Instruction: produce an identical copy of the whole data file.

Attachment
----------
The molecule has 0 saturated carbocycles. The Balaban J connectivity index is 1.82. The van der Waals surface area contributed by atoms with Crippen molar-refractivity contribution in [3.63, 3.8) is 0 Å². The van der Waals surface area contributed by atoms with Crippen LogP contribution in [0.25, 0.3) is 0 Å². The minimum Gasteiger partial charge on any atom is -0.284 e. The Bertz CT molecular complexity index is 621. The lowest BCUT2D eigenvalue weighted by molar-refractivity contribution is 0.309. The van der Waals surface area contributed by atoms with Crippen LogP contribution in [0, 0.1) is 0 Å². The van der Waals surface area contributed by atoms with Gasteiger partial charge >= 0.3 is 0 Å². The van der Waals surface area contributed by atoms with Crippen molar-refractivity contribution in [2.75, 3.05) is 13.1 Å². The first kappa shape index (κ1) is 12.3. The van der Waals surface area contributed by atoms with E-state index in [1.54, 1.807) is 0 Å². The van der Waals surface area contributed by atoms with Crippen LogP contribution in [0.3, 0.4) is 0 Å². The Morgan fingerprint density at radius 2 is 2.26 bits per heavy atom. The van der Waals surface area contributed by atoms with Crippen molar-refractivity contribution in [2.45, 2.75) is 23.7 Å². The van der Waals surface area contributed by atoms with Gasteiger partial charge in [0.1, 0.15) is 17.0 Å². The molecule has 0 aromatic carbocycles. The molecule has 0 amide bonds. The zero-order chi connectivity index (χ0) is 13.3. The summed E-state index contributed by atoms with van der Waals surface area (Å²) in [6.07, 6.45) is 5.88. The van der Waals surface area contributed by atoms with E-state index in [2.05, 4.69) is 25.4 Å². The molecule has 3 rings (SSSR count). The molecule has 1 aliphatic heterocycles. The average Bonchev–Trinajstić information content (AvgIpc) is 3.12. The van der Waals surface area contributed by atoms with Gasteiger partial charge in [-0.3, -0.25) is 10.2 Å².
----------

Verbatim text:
The molecule has 0 saturated carbocycles. The Balaban J connectivity index is 1.82. The van der Waals surface area contributed by atoms with Crippen molar-refractivity contribution in [3.63, 3.8) is 0 Å². The van der Waals surface area contributed by atoms with Crippen LogP contribution in [0.25, 0.3) is 0 Å². The minimum Gasteiger partial charge on any atom is -0.284 e. The Bertz CT molecular complexity index is 621. The lowest BCUT2D eigenvalue weighted by molar-refractivity contribution is 0.309. The van der Waals surface area contributed by atoms with Crippen LogP contribution in [0, 0.1) is 0 Å². The van der Waals surface area contributed by atoms with Gasteiger partial charge >= 0.3 is 0 Å². The van der Waals surface area contributed by atoms with Crippen molar-refractivity contribution in [2.75, 3.05) is 13.1 Å². The first kappa shape index (κ1) is 12.3. The van der Waals surface area contributed by atoms with E-state index in [1.54, 1.807) is 0 Å². The van der Waals surface area contributed by atoms with Crippen LogP contribution in [0.3, 0.4) is 0 Å². The Morgan fingerprint density at radius 2 is 2.26 bits per heavy atom. The van der Waals surface area contributed by atoms with Crippen molar-refractivity contribution in [2.45, 2.75) is 23.7 Å². The van der Waals surface area contributed by atoms with Gasteiger partial charge in [0.1, 0.15) is 17.0 Å². The molecule has 0 aromatic carbocycles. The molecule has 0 amide bonds. The zero-order chi connectivity index (χ0) is 13.3. The summed E-state index contributed by atoms with van der Waals surface area (Å²) in [6.07, 6.45) is 5.88. The van der Waals surface area contributed by atoms with E-state index in [2.05, 4.69) is 25.4 Å². The molecule has 3 rings (SSSR count). The molecule has 1 aliphatic heterocycles. The average Bonchev–Trinajstić information content (AvgIpc) is 3.12. The van der Waals surface area contributed by atoms with Gasteiger partial charge in [-0.3, -0.25) is 10.2 Å².